This post was updated July 10 at 10:43 p.m.
UCLA researchers are unraveling the biological mechanisms behind the sensation of fear, a powerful physiological response to perceived dangers that can bypass conscious thought and alter behavior.
The fear response is initiated by a structure in the brain known as the amygdala, which filters through sensory information for a stimulus indicating an individual is in danger.
Michael S. Fanselow, a professor of psychology and principal investigator at Fanselow Research Lab, said that once such a stimulus is detected, the amygdala sends a signal to an area called the central nucleus, which activates the different components of the body that elicit the fear response.
“There are signals out from the central nucleus that go into the places like the brainstem – regions that control our heart rate,” Fanselow said. “It extends to other regions like the hypothalamus, which control our blood pressure and our stress hormone responses.”
These pathways lead to the fight-or-flight physiological responses associated with fear, such as a racing heart and clouded logical thought, according to UW Medicine.
Fanselow said the central nucleus can also send signals to the midbrain, which drives behavioral responses such as freezing. This behavior, which evolved as a way to hide from predators, can override conscious control in humans and rodents alike.
UCLA alumnus Fiona Huang said her recent work in the Fanselow Research Lab has focused on understanding the role that two different proteins, the GluA1 AMPA receptor and mTOR, play in learning new fears.
Having more GluA1 AMPA receptors on the receiving end of a neuron changes the chemical interactions that occur during excitation in a way that facilitates long-term memory formation, Huang said in an emailed statement.
Huang added that after experiments in which the lab members taught the rats new fears, preliminary data showed an increase in the number of GluA1 AMPA receptors in the amygdala, a brain structure also involved in the encoding and extinction of fear memories.
Huang said the mTOR protein may directly influence this process by signaling neural cells to increase their numbers of GluA1 AMPA receptors and also by moderating energy levels in those cells during memory formation and consolidation.
Avishek Adhikari is an assistant professor of psychology and a principal investigator at the Avi Adhikari Lab at UCLA. Adhikari said he studies brain circuits that control fear in mice by identifying different neurons in the brain that manage different behaviors in response to threats.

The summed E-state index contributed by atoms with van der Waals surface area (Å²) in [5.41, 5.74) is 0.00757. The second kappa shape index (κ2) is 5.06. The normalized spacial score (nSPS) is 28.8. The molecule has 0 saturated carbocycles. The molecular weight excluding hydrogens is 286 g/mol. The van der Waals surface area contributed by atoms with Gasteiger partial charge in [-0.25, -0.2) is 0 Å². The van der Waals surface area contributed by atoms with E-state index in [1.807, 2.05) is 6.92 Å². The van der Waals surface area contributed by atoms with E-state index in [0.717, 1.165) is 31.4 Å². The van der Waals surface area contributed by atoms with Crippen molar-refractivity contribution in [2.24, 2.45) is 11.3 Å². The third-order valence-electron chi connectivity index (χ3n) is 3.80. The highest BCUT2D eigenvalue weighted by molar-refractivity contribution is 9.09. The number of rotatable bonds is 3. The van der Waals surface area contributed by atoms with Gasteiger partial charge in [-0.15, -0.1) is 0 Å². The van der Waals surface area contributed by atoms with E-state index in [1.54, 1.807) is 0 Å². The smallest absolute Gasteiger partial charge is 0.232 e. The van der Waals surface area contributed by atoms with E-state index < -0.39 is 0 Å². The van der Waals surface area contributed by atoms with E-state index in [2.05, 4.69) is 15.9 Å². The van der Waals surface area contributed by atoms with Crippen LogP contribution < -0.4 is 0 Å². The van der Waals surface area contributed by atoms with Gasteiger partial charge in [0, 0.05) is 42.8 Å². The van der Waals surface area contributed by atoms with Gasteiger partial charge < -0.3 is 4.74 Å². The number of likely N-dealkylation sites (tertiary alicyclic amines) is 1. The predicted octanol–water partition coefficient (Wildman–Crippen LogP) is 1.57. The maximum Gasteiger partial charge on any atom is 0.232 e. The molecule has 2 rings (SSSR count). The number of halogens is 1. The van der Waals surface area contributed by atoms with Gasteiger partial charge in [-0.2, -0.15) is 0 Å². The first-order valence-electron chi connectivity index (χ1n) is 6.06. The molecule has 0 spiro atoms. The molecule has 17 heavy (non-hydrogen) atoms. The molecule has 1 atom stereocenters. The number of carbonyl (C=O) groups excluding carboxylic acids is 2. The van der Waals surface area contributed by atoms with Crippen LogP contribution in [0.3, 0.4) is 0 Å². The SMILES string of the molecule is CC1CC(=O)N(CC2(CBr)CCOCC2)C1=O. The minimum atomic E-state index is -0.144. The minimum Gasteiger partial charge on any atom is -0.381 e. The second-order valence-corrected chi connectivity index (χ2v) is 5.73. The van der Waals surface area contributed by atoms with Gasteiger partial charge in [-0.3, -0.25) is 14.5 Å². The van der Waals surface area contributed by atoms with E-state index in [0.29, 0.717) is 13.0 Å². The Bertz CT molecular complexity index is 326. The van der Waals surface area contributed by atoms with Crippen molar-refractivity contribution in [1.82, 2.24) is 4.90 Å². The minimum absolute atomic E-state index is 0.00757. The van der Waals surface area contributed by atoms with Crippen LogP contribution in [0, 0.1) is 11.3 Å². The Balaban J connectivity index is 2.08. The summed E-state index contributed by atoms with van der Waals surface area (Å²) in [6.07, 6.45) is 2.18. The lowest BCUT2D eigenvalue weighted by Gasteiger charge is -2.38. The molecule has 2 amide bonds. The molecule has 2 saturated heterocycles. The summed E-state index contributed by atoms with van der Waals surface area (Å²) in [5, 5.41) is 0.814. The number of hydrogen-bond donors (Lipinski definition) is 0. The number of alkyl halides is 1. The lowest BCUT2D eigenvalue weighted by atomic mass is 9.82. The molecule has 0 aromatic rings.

Adhikari said his lab has mapped out the neural circuits that control escape from dangerous situations that require navigational skills, such as fleeing from a burning house.
“We found out a brain region in the hypothalamus that, when activated, it coordinates the actions of both these circuits that increase the urge to escape with other circuits that control this navigation ability to know which route to take,” Adhikari said.
Adhikari said the terms anxiety, fear and panic describe distinct circuits of the brain that coordinate different behaviors in response to how likely a threat is to occur at any given moment. Adhikari added that these distinctions have important implications when treating disorders in those circuits.
“This anxiety state leads to something like generalized anxiety disorder where … one of the symptoms is constant rumination, worrying about potential problems,” Adhikari said. “Panic attacks … are a very different sort of phenomena where they last … a few minutes, but it’s very overwhelming and intense.”
While current research is illuminating the secrets of fear as technological developments pave the way for new treatments, Fanselow said treatments are already available for people that suffer from many fear disorders, including post-traumatic stress disorder and phobias.
“One of the things is for people to recognize that we do have solutions to this. We’re getting better, but we do have solutions to a lot of these things,” Fanselow said.
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